A telecommuter who lives out of state while working by computer for a New York employer must pay New York tax on his full income, the state’s highest court ruled Tuesday in a case that could have wide implications in the growing practice.
The Court of Appeals said that computer programmer Thomas Huckaby who lives in Nashville, Tenn., owed New York income tax for his full salary, not just the time he spent working at his employer’s New York offices.
Huckaby paid tax on about 25 percent of his income over two years for the time he spent working in New York state. But the court upheld a state tax department ruling that all his income should be taxed. That amounts to $4,387 plus interest. However, the ruling could lead to much greater income for the state as it is applied to the growing field of telecommuting.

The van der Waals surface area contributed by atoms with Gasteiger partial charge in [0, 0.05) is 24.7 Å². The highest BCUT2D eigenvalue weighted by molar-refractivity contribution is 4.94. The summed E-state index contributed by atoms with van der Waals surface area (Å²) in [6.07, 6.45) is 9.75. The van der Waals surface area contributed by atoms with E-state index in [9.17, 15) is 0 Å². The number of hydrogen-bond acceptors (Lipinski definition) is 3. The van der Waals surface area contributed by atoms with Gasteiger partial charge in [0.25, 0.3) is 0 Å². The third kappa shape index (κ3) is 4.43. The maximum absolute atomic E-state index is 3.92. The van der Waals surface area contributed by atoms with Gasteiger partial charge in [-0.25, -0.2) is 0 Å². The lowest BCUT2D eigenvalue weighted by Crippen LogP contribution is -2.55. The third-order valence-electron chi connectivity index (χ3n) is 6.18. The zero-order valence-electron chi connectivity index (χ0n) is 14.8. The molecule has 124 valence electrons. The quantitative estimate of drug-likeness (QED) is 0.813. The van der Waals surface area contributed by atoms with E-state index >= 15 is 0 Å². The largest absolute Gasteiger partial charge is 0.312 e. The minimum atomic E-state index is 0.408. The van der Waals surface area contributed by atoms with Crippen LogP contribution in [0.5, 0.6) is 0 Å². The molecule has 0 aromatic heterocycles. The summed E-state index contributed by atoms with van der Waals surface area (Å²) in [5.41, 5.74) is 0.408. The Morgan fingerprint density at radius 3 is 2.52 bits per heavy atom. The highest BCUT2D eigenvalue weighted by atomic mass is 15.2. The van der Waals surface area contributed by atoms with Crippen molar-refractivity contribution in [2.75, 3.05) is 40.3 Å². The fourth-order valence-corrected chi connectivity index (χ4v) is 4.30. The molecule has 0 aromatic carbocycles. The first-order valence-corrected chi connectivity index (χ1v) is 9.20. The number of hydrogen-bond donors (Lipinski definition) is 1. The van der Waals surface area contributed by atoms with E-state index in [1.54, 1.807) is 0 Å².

I would expect cities used to justify income taxes their non-resident commuters by saying that those people used city services and should pay their share for them, as though public goods were private services. The population accepted that.
Now, though, New York tips its hand. It’s not about commuters paying for their share of services that they use; it’s about New York getting what it thinks is its fair share of your income.
I truly look forward to the day that some innovative, unelected regulator determines that my telecommuting is taxable in his jurisdiction because my Internet communication hops through a server in his city or state.